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Satara earnings drop 24%

Wednesday 10th March 2010

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Satara Cooperative Group posted a 24% decline in full-year earnings, as a poorer harvest reduced fruit volumes, prompting a focus on increased efficiencies, including new automatic fruit packers.

Earnings before interest and tax fell to $4.7 million in calendar 2009, from $6.2 million a year earlier, the cooperative said. Satara has two classes of shares, transactor and investor. Grower transactor shareholders will get 20 cents per tray rebate, up from 12 cents a year earlier, and the two cents a share dividend payable to investor shareholders.

“Our major focus has been on labour utilisation, and a focus on technology as a way and means to control costs,” said chief executive Wes Anderson-Smith.

“This business, like many in the primary sector has fine margins. We have found ways to slim the organisation down, while continuing to do all we can to drive grower returns.”

One metric of packer/coolstore efficiency is the amount of fruit loss, with Satara’s 1.47% loss for Gold kiwifruit being “exceptionally low” and superior to any other Bay of Plenty packer, Anderson-Smith said. Orchard management is one determinant of fruit loss, but by creating a risk profile of that orchard and managing the fruit appropriately Satara has been able to minimise the quantity thrown out, he said.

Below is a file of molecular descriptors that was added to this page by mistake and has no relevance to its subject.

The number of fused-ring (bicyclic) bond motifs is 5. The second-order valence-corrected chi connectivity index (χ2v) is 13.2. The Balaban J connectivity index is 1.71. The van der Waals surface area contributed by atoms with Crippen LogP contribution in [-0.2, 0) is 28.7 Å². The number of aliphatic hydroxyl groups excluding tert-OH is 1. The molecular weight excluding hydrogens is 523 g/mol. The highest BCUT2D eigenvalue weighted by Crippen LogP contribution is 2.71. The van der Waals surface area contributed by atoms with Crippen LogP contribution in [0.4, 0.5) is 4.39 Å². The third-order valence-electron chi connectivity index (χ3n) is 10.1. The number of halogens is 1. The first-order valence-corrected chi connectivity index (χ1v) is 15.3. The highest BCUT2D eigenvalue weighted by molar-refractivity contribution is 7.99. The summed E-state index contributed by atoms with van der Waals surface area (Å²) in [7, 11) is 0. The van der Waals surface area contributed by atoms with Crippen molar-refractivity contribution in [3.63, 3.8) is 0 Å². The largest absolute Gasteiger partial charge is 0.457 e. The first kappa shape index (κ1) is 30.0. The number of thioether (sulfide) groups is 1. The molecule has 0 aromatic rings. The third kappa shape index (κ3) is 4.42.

A key efficiency gain for the company has been the joint venture development with an Auckland company of automatic packaging machinery. These new machines can pack an entire tray of kiwifruit at a time, compared with other automatic packers that only pack one at a time. The automatic packers were showcased at Fruit Logistica in Berlin in February, “and we’re now getting inquiries for them from all around the world,” Anderson-Smith said.

According to information on the Fruit Logistica website, the Satara automatic packer can pack up to 750 fruit a minute compared to a hand-packing maximum of 90 fruit a minute.

The growth of this side of the business could a key development in the future, but currently Satara’s concentrating on maximizing orchard gate returns, Anderson-Smith said.

“We do need to be innovative because we’re so far from the market,” he said. “We’re always looking at ways we can take costs out of the business.”

The packing and distribution of avocados is a growing part of Satara’s fruit mix. Though avocado volumes are relatively small compared to kiwifruit the company doubled the number of avocado trays packed, as well as increasing the number of growers supplying the fruit.

Satara’s NZAX-listed investor shares traded last week at 62 cents and have declined 17% in the past 12 months.

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